By HAL McCOY
Maybe somebody with the Cincinnati Reds should tell Homer Bailey it is the second inning when he takes the mound to start a game.
Throughout his career, the first inning has been the unkindest cut for the lanky Texan. Bailey’s career earned run average in the first inning hovers about 8.00.
And it has continued this spring as Bailey tried to come back from three seasons of injuries and three surgeries.
Bailey started for the Reds Monday afternoon in Tempe, Ariz. against the Los Angeles Angels of Anaheim, a 4-3 loss.
The second pitch Bailey threw landed over the left field wall in the corner, a home run by Ian Kinsler. He then walked Mike Trout and gave up a run-scoring double to the left field corner by Albert Pujols.
Bailey pitched a 1-2-3 second and the Reds came back to tie it, 2-2, in the third.
But Bailey gave up two more runs in third, although the hits were dubious and unfortunate for Bailey.
Kinsler blooped a single to right and Trout blooped a single to left and it appeared both balls were catchable.
Justin Upton grounded to third and Nick Senzel threw to first. But first baseman Joey Votto, seeing Kinsler break for home from third base, came off the first base bag and threw home. But Kinsler beat the throw to score.
Bailey threw a wild pitch that sent Trout to third and he scored on a ground ball to third by Pujols.
That made it 4-2 and it was all the runs the Angels would score as Bailey pitched four innings and gave up four runs and six hits.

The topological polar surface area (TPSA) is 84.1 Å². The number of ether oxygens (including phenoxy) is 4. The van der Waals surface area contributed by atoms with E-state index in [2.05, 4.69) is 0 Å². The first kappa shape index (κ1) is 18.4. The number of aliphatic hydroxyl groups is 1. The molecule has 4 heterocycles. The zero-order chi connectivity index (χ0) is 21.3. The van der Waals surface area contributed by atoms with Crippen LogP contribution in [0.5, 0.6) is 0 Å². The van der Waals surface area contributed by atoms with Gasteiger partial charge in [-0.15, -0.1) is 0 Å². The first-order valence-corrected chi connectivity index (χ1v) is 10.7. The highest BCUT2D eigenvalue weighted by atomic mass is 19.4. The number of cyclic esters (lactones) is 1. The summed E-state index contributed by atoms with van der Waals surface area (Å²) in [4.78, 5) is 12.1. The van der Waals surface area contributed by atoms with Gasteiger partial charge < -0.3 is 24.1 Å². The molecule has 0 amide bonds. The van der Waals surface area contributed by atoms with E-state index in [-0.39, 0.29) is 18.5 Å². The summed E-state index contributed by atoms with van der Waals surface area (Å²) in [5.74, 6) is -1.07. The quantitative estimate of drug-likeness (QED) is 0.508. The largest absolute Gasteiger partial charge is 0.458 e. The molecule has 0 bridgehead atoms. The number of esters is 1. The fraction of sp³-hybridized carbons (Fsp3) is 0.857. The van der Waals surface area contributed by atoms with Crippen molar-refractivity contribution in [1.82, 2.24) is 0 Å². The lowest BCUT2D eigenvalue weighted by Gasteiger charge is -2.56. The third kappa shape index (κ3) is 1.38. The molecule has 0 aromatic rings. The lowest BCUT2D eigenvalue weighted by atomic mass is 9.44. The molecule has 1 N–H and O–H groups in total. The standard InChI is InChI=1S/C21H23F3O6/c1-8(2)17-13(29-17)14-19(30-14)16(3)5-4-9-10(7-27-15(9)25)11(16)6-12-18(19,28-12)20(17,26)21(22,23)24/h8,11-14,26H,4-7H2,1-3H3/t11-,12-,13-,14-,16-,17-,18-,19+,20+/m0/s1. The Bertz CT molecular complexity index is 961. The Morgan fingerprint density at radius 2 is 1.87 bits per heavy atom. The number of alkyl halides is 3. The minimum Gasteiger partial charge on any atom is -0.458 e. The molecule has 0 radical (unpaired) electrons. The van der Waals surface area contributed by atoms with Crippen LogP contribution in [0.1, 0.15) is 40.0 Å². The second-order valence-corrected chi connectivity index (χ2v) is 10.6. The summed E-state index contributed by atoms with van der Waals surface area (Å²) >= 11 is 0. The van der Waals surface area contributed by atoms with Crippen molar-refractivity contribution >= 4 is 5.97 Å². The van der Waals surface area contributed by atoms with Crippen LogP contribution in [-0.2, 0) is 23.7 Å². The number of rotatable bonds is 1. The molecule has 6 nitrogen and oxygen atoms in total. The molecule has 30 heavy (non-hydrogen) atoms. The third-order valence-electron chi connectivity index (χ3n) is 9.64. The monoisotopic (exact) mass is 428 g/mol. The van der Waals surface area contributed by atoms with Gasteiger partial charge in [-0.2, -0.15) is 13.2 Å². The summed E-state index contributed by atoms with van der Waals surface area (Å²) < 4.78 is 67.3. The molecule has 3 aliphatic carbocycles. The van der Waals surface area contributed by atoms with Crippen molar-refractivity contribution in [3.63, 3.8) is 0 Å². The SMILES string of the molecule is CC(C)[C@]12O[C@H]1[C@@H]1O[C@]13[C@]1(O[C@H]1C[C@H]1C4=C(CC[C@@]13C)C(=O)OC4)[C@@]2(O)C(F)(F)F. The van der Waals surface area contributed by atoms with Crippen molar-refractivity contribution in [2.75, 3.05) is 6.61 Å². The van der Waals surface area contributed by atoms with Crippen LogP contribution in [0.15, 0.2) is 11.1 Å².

After Bailey, Amir Garrett, bidding for a spot in the rotation, pitched two scoreless innings. He gave up a two-out double in the fifth to Pujols and a leadoff single in the sixth to former Reds shortstop Zack Cozart, but retired the final three.
Left hander Cody Reed, hopeful of landing a bullpen spot, was the most impressive with two scoreless innings. He gave up one, but walked none and struck out three.
The Reds had several opportunities against Angels starter Garrett Richards. He walked five during his 3 2/3 innings, but only two scored.
He walked the first two in the third inning one scored on Nick Senzel’s single and the other on Adam Duvall’s sacrifice fly. Richards walked a third batter in the inning but Mason Williams flied out with two on.
After Richards departed, the Reds faced two former teammates. The first was left hander John Lamb, he of the long, flowing blond hair. He was 2-and-12 during his two seasons with the Reds. On Monday he pitched two innings and issued a walk and nothing else.
He was followed by Blake Wood, a member of the Reds bullpen last year, and the Reds scored a run off him in the seventh.
Billy Hamilton opened the inning with a bunt single, his second hit this spring (2 for 23). Hamilton, though, was thrown out trying to steal second. With two outs, Patrick Kivlehan doubled and scored on Alex Blandino’s single to pull the Reds within 4-3.
Not long ago, Reds manager Bryan Price was critical of his team’s lack of offensive execution. On Monday, they executed themselves.
With two outs in the ninth, Kivlehan drew a walk and represented the potential tying run. But he was picked off first base to end the game.